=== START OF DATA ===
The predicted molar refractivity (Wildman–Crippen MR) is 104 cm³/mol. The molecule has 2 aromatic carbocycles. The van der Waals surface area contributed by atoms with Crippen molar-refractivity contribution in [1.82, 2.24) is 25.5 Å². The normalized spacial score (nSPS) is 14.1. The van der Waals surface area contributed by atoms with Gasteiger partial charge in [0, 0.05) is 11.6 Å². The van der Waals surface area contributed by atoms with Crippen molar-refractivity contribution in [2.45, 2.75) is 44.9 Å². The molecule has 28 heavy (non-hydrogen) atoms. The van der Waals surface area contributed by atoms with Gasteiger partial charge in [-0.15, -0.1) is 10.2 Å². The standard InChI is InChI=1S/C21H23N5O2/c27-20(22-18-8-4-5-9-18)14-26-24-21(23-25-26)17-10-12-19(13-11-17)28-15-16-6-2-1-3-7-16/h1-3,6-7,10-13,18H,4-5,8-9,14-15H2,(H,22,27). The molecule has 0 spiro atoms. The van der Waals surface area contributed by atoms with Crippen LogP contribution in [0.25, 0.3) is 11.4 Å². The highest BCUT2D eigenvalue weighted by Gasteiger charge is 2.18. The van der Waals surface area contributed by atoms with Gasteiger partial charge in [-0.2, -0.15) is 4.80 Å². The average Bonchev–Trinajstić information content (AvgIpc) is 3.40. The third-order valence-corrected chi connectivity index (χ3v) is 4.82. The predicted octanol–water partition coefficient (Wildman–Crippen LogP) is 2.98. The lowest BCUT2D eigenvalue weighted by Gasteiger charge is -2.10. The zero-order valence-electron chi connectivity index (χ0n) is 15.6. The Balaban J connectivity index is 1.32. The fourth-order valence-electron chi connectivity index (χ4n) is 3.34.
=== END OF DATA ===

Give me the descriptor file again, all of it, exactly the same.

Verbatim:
The predicted molar refractivity (Wildman–Crippen MR) is 104 cm³/mol. The molecule has 2 aromatic carbocycles. The van der Waals surface area contributed by atoms with Crippen molar-refractivity contribution in [1.82, 2.24) is 25.5 Å². The normalized spacial score (nSPS) is 14.1. The van der Waals surface area contributed by atoms with Gasteiger partial charge in [0, 0.05) is 11.6 Å². The van der Waals surface area contributed by atoms with Crippen molar-refractivity contribution in [2.45, 2.75) is 44.9 Å². The molecule has 28 heavy (non-hydrogen) atoms. The van der Waals surface area contributed by atoms with Gasteiger partial charge in [-0.15, -0.1) is 10.2 Å². The standard InChI is InChI=1S/C21H23N5O2/c27-20(22-18-8-4-5-9-18)14-26-24-21(23-25-26)17-10-12-19(13-11-17)28-15-16-6-2-1-3-7-16/h1-3,6-7,10-13,18H,4-5,8-9,14-15H2,(H,22,27). The molecule has 0 spiro atoms. The van der Waals surface area contributed by atoms with Crippen LogP contribution in [0.25, 0.3) is 11.4 Å². The highest BCUT2D eigenvalue weighted by Gasteiger charge is 2.18. The van der Waals surface area contributed by atoms with Gasteiger partial charge in [-0.2, -0.15) is 4.80 Å². The average Bonchev–Trinajstić information content (AvgIpc) is 3.40. The third-order valence-corrected chi connectivity index (χ3v) is 4.82. The predicted octanol–water partition coefficient (Wildman–Crippen LogP) is 2.98. The lowest BCUT2D eigenvalue weighted by Gasteiger charge is -2.10. The zero-order valence-electron chi connectivity index (χ0n) is 15.6. The Balaban J connectivity index is 1.32. The fourth-order valence-electron chi connectivity index (χ4n) is 3.34.